Old-time political campaigns would attempt to gather supporters by driving through town with a vehicle announcing (through loud-speakers) the candidate’s schpeel. Usually these wagons also carted a small band playing patriotic music. Jumping on the bandwagon was akin to providing your support for this popular candidate.

Raining cats and dogs

I found many explanations on this idiom. This explanation is the most fun (and the most gross). Sanitary conditions in previous centuries were often abysmal. When torrential rains began, the water –coursing down the streets – would often carry small creatures with it. As a result, cats and small dogs would be carried along the streets.

***

Beer photo via Jolene Canaga, Kaiserslautern, Germany.

Sources – BrainyQuote, The Phrase Finder, The Free Dictionary, Pride UnLimited

Stay tuned for Halloween Fright Week starting Monday, October 22, with posts by Mairi McCloud, Tonia Marie Harris, and others.

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18 Comments

Filed under Words & Vocabulary

18 responses to “Weird phrases you always wondered about

  1. Fun as always–It is a marvel how the language develops. One of my favorite books for a casual perusal has always been Brewer’s Phrase & Fable. Great stories tucked away….
    I always thought hold your horses came from the old racing world before they had starting gates–lots of anxious mounts, champing at their bits and jockeys trying to hold their horses….:-)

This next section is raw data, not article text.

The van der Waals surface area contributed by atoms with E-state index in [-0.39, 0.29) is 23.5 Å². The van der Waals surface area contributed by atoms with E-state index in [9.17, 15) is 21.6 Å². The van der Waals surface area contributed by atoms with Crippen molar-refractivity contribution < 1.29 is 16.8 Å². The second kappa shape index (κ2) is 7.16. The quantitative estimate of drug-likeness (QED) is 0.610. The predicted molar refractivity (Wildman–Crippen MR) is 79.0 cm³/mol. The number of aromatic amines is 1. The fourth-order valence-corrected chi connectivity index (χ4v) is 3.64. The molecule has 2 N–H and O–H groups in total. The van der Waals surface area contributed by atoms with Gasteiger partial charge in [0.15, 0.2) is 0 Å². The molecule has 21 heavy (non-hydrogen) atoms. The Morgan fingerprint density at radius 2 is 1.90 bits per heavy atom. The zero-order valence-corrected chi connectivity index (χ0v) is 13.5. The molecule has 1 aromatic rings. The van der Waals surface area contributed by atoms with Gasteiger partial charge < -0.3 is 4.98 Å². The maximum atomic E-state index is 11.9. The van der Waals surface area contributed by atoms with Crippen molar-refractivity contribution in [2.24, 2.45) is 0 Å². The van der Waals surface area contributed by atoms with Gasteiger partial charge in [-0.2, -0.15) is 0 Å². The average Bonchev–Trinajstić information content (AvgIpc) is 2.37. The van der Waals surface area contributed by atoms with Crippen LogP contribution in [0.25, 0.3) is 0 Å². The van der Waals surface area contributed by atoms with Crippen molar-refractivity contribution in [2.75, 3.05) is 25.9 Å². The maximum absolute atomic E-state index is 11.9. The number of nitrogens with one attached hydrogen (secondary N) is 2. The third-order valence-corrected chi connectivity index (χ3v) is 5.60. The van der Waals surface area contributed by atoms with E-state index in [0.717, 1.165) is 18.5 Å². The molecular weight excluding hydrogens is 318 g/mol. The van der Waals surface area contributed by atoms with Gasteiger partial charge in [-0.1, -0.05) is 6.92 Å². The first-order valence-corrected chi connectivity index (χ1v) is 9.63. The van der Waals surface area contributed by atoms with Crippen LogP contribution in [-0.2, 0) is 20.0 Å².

• karenselliott

      Holding the horses – that could very well be, about the jockeys. I did not find that in my research, but it makes sense.

  2. Great fun, Karen! I love this stuff. In relation to bandwagoning, people often say they’re ‘on the wagon’ when they give up drinking alcohol, and it refers to the temperance movement. Before Prohibition, the ladies of the movement wouuld employ those same techniques you describe above, and a serious hangover might incline someone to join their ranks against demon rum.

  3. Sometimes water spouts pick up fish, frogs, and other creatures which then rain down later. And tornadoes also pick up a variety of materials to creates “rains” of acorns, grain, or the like. I have to wonder were a tornado to go over a city pound if one might not have it raining cats and dogs downwind. Of course I have no reason to think this is the actual explanation for the phrase “raining cats and dogs.” But it is grizzly fun to imagine.

    • karenselliott

      It is grizzly fun, Duncan! I can’t imagine what critters are picked up in a tornado. I hope I never experience that.

  4. Such phrases fascinate me, too. Thank you for this enlightening (and fun) post!

  5. Stacy S. Jensen

    Now, I never thought about the cats and dogs one. Yikes. I hope I never have to see that.

  6. Great post, Karen. I’m glad I found you (via your comment on my Heartspoken.com post). I love crazy old sayings like these. One of my favorite is “hell-bent for election,” which basically means determined beyond all reason. Our forefathers used much more colorful language than do we, I’m thinking.

  7. LOVE these, Karen! One of my clients compiled a book of phrases that came out of WWII — don’t have time to look it up today, but I will. Thank you!

    • karenselliott

      I have more of these old phrases coming, possibly after my Halloween Fright Week or early November. I love them too! And there are so many!

  8. I had also heard that “raining cats and dogs” referred to thatched roofs. (or should that be rooves? Ha!) The cats and dogs used to climb into the hay of the roof to keep warm. When it rained, they would fall out of the thatching. Such fun to read about where these phrases originate! Thanks Karen

    • karenselliott

      I did not know that – your explanation on “raining cats and dogs.” But that makes sense to me! Can you imagine a cat dropping into your hearth-side rabbit stew?

  9. Pingback: More weird phrases you always wondered about | Karen S. Elliott's Blog